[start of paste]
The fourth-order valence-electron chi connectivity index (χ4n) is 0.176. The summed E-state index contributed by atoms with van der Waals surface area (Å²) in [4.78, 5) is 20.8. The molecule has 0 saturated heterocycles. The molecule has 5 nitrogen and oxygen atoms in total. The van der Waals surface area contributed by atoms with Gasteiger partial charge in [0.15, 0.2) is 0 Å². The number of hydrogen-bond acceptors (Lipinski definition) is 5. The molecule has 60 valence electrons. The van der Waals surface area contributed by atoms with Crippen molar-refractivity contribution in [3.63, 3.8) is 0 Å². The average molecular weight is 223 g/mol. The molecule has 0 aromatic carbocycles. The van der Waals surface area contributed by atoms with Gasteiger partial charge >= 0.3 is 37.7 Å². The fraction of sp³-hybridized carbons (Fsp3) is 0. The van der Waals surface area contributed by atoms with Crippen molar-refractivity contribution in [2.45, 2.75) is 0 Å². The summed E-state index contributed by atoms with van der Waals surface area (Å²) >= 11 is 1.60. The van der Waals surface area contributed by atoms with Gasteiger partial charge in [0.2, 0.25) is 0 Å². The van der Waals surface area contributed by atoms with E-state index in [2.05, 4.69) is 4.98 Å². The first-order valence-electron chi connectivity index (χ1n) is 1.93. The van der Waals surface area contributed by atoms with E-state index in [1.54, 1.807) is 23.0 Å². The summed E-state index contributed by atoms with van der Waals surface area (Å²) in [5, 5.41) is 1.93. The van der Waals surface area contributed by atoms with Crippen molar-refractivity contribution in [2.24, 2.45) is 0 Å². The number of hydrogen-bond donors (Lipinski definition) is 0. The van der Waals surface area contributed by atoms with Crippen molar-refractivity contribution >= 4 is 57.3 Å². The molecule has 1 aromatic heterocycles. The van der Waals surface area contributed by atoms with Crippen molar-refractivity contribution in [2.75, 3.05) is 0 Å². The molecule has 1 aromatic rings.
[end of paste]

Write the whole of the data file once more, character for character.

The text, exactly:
The fourth-order valence-electron chi connectivity index (χ4n) is 0.176. The summed E-state index contributed by atoms with van der Waals surface area (Å²) in [4.78, 5) is 20.8. The molecule has 0 saturated heterocycles. The molecule has 5 nitrogen and oxygen atoms in total. The van der Waals surface area contributed by atoms with Gasteiger partial charge in [0.15, 0.2) is 0 Å². The number of hydrogen-bond acceptors (Lipinski definition) is 5. The molecule has 60 valence electrons. The van der Waals surface area contributed by atoms with Crippen molar-refractivity contribution in [3.63, 3.8) is 0 Å². The average molecular weight is 223 g/mol. The molecule has 0 aromatic carbocycles. The van der Waals surface area contributed by atoms with Gasteiger partial charge >= 0.3 is 37.7 Å². The fraction of sp³-hybridized carbons (Fsp3) is 0. The van der Waals surface area contributed by atoms with Crippen molar-refractivity contribution in [2.45, 2.75) is 0 Å². The summed E-state index contributed by atoms with van der Waals surface area (Å²) >= 11 is 1.60. The van der Waals surface area contributed by atoms with Gasteiger partial charge in [0.2, 0.25) is 0 Å². The van der Waals surface area contributed by atoms with E-state index in [2.05, 4.69) is 4.98 Å². The first-order valence-electron chi connectivity index (χ1n) is 1.93. The van der Waals surface area contributed by atoms with E-state index in [1.54, 1.807) is 23.0 Å². The summed E-state index contributed by atoms with van der Waals surface area (Å²) in [5, 5.41) is 1.93. The van der Waals surface area contributed by atoms with Crippen molar-refractivity contribution in [2.24, 2.45) is 0 Å². The number of hydrogen-bond donors (Lipinski definition) is 0. The van der Waals surface area contributed by atoms with Crippen molar-refractivity contribution >= 4 is 57.3 Å². The molecule has 1 aromatic heterocycles. The van der Waals surface area contributed by atoms with Crippen molar-refractivity contribution in [2.75, 3.05) is 0 Å². The molecule has 1 aromatic rings.